26.06.2007 Pale and dark forms found in same locations as in 2005.

Horsehair worm

Horsehair worm

Gordius species

Yes, it may look like a question mark but, take my word for it, this was a very lively thin aquatic worm. Currently, in 2011, there are thought to be six different UK species in the genus Gordius but the job of finding differentiating features in something less than 1mm wide requires detailed microscopic examination.

This specimen, at 8 inches, 200mm, long was on the small side as they can grow up to 4 times that length. I did see one contorted mass of wriggling thread in the garden pond some time ago that must have been much longer than 200mm but I did not manage to investigate that. This one was found in a field side drainage ditch.

The adult worm has a completely aquatic vegetarian diet and produces an enormous number of eggs. The minute free swimming larvae rely upon being ingested by specific insect and arthropod species drinking from the infested water. Known hosts include crickets, grasshoppers, beetles, cockroaches, spiders and woodlice.

After two or three months development, the young adult worms break out of the host's body - but only when the host is in contact with water! It may be that by devouring the host's body juices, thirst drives the insect back to water where it dies. Or, it may just be pure chance that an infected host comes into contact with water. If that is the case then that could well justify the adult producing so many eggs to raise the odds of completion of a very uncertain life cycle.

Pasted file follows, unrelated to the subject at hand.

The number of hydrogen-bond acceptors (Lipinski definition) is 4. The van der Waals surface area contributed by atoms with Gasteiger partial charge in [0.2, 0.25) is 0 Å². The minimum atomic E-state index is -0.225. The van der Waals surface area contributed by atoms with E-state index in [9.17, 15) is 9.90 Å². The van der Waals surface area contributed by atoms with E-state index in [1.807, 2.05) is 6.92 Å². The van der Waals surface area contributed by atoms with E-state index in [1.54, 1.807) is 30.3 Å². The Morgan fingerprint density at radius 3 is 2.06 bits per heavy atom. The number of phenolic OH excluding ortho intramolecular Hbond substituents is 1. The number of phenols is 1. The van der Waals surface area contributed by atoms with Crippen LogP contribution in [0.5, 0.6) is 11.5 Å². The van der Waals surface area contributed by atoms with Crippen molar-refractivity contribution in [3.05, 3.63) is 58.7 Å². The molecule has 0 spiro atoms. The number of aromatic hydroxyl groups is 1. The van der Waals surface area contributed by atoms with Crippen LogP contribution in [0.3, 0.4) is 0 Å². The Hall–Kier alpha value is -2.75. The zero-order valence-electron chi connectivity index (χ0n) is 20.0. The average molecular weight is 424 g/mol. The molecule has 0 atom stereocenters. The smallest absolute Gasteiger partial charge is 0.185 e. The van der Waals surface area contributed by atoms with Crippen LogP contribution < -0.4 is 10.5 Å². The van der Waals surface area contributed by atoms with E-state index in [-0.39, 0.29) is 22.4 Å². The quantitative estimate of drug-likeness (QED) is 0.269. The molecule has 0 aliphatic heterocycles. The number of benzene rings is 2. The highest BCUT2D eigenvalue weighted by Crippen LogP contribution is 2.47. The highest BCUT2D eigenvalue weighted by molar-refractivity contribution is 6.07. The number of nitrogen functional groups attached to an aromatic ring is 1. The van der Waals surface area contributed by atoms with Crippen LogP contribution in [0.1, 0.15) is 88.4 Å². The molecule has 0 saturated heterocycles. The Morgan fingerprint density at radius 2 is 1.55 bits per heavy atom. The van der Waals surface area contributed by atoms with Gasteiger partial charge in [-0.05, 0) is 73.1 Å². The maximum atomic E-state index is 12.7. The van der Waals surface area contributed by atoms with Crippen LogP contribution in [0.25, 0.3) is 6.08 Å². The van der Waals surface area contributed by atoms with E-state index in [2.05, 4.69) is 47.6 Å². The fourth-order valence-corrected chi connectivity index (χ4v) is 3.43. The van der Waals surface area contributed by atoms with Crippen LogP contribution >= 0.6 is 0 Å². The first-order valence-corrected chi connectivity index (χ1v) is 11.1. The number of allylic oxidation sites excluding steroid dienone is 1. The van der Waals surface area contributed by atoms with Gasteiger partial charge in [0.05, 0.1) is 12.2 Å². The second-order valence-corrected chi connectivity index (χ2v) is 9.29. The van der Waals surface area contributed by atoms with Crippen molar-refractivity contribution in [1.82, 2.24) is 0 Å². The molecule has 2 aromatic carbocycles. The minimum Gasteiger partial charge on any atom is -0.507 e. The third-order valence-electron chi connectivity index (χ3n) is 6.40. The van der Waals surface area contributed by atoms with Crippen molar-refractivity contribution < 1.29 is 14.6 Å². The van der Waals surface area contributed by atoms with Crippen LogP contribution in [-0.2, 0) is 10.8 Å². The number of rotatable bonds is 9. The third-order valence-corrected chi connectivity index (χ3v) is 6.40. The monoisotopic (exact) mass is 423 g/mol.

23.06.2006 Found in a field drainage ditch.
28.06.2006 3 found swimming together in the field drainage ditch.
18.05.2007 6 found, 25mm to 150mm, in same location as 2006.
04.06.2008 Several found in same location as 2006 and 2007.
13.06.2011 Two found in same location, the outfall of an underground drainage pipe. Now beginning to wonder at the co-incidence of always finding them at precisely the same place.

Square-tail worm

Square-tail worm

Eiseniella tetraedra

It looks like an earthworm, it is an earthworm - but one that has adapted to an aquatic lifestyle.

It is omnivorous, devouring tiny creatures and decaying plant material that accumulate in the silt at the bottom and sides of slow moving water courses. I have a large community of them living in the sediment trap of the pond filtration system. They appear to thrive in the black sludge that gets trapped there - but, they are not 'sludge worms', they are quite a different animal.

The specimen shown here is not fully mature, as it lacks the mid body girdle or egg sac called the clitellum. But, forward of where the clitellum should be, the body cross-section is cylindrical as in earth worms. The rear part of the body tends to be squared off, rather more rectangular in cross-section. And the most obvious feature is that the rear tip of the body terminates in a markedly 'squared off' fashion.

They normally grow to a length of about 50 - 60mm.

23.06.2006 Large colony permanently resident in pond filtration tank.